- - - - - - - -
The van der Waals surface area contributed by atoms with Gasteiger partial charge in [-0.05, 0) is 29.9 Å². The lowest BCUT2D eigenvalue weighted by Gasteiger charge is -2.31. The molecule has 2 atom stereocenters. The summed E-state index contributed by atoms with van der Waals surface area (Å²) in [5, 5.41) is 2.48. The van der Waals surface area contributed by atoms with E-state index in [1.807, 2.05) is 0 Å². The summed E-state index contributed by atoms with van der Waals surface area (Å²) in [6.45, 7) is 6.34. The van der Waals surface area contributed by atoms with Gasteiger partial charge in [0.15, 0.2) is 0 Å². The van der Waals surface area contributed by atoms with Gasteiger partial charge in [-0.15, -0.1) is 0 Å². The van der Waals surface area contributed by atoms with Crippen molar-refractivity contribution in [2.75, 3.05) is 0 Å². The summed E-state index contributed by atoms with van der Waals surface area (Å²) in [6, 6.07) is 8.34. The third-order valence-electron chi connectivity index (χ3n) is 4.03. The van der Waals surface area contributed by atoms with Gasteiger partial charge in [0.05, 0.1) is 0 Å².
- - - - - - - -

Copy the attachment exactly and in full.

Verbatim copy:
The van der Waals surface area contributed by atoms with Gasteiger partial charge in [-0.05, 0) is 29.9 Å². The lowest BCUT2D eigenvalue weighted by Gasteiger charge is -2.31. The molecule has 2 atom stereocenters. The summed E-state index contributed by atoms with van der Waals surface area (Å²) in [5, 5.41) is 2.48. The van der Waals surface area contributed by atoms with E-state index in [1.807, 2.05) is 0 Å². The summed E-state index contributed by atoms with van der Waals surface area (Å²) in [6.45, 7) is 6.34. The van der Waals surface area contributed by atoms with Gasteiger partial charge in [0.15, 0.2) is 0 Å². The van der Waals surface area contributed by atoms with Gasteiger partial charge in [-0.15, -0.1) is 0 Å². The van der Waals surface area contributed by atoms with Crippen molar-refractivity contribution in [2.75, 3.05) is 0 Å². The summed E-state index contributed by atoms with van der Waals surface area (Å²) in [6, 6.07) is 8.34. The third-order valence-electron chi connectivity index (χ3n) is 4.03. The van der Waals surface area contributed by atoms with Gasteiger partial charge in [0.05, 0.1) is 0 Å².